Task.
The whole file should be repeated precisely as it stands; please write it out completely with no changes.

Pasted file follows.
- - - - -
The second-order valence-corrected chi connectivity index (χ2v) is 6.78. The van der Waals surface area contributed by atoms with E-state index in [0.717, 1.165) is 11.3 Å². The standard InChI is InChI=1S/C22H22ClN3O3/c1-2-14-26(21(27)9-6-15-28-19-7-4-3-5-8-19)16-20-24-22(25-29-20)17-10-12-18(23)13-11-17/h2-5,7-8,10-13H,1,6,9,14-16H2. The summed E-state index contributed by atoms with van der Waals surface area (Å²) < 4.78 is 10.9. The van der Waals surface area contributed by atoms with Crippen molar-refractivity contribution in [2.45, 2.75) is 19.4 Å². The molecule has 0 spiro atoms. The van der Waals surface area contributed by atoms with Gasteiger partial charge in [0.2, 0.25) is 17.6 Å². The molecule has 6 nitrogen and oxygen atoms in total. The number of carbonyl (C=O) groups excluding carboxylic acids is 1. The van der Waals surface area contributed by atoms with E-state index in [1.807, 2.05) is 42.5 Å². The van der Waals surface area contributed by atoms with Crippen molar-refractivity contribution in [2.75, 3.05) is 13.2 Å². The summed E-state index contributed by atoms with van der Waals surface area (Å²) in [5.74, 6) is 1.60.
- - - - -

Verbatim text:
The second-order valence-corrected chi connectivity index (χ2v) is 6.78. The van der Waals surface area contributed by atoms with E-state index in [0.717, 1.165) is 11.3 Å². The standard InChI is InChI=1S/C22H22ClN3O3/c1-2-14-26(21(27)9-6-15-28-19-7-4-3-5-8-19)16-20-24-22(25-29-20)17-10-12-18(23)13-11-17/h2-5,7-8,10-13H,1,6,9,14-16H2. The summed E-state index contributed by atoms with van der Waals surface area (Å²) < 4.78 is 10.9. The van der Waals surface area contributed by atoms with Crippen molar-refractivity contribution in [2.45, 2.75) is 19.4 Å². The molecule has 0 spiro atoms. The van der Waals surface area contributed by atoms with Gasteiger partial charge in [0.2, 0.25) is 17.6 Å². The molecule has 6 nitrogen and oxygen atoms in total. The number of carbonyl (C=O) groups excluding carboxylic acids is 1. The van der Waals surface area contributed by atoms with E-state index in [1.807, 2.05) is 42.5 Å². The van der Waals surface area contributed by atoms with Crippen molar-refractivity contribution in [2.75, 3.05) is 13.2 Å². The summed E-state index contributed by atoms with van der Waals surface area (Å²) in [5.74, 6) is 1.60.